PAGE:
White chose to let up on the pressure in the middlegame, however, and also missed a tactical blow from Black on move 16, which eventually let me equalize. I should have entered the tactical complications of 17...Qxb2! after which White has no better than a perpetual, but even after spending a great deal of time on the calculations, could not definitively resolve them in my favor. Even with the lesser move, a bishop retreat, I was able to transition into an equal endgame, but being tired (or lazy, depending on how you look at it) I allowed White to win a decisive central pawn, then called it quits after blundering another one.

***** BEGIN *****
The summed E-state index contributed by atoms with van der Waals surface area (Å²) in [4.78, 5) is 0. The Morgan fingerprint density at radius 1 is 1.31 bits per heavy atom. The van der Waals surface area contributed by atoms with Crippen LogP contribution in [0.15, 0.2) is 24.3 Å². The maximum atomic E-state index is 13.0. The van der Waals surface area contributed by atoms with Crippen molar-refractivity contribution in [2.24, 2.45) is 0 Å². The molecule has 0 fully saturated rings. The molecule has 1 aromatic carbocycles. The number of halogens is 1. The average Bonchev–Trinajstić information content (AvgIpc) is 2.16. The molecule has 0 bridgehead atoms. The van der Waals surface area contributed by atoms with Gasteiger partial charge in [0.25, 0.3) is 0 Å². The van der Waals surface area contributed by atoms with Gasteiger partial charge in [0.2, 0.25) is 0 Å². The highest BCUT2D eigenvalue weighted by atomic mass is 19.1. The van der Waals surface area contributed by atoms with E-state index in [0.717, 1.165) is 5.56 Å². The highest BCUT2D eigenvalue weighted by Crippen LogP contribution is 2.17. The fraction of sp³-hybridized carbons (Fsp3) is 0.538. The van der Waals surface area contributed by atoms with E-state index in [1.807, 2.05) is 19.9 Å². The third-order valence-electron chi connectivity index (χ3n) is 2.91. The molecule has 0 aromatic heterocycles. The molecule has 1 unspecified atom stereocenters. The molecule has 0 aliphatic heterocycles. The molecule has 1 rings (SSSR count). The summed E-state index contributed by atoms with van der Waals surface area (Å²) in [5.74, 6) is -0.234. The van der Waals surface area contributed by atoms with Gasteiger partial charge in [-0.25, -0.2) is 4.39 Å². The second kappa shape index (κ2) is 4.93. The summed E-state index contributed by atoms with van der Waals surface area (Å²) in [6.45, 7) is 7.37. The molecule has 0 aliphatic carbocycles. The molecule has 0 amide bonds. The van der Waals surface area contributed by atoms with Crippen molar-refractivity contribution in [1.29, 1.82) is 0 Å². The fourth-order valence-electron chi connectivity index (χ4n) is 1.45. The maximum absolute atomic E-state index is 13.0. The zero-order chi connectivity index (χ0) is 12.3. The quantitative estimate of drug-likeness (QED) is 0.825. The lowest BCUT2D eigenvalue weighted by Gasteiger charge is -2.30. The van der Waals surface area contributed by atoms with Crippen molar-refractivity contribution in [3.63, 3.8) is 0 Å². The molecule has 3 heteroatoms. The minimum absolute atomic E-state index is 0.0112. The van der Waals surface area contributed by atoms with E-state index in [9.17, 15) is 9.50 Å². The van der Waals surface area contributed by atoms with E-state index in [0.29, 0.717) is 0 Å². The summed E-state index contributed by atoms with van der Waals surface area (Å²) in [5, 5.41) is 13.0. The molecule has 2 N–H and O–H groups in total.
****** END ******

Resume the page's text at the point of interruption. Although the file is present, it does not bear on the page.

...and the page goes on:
The game showed how psychology and fatigue can influence both sides in what was a rather wild, see-saw match. However, that's exactly what a Dutch Defense game should be, so I'll keep working on it. Lesson learned in one sideline, at least. On the positive side, my tenacity in the middlegame was good, as I constantly sought for opportunities to strike back rather than accept my fate. My tactical vision (when I actively looked for it) was also good in places, for example with the exchange sacrifice sequence started on move 9, the need to play 13...e5 to try and free my game, and seeing the possibilities on moves 16 and 17, even if I failed to fully calculate the large amount of complications after the best move.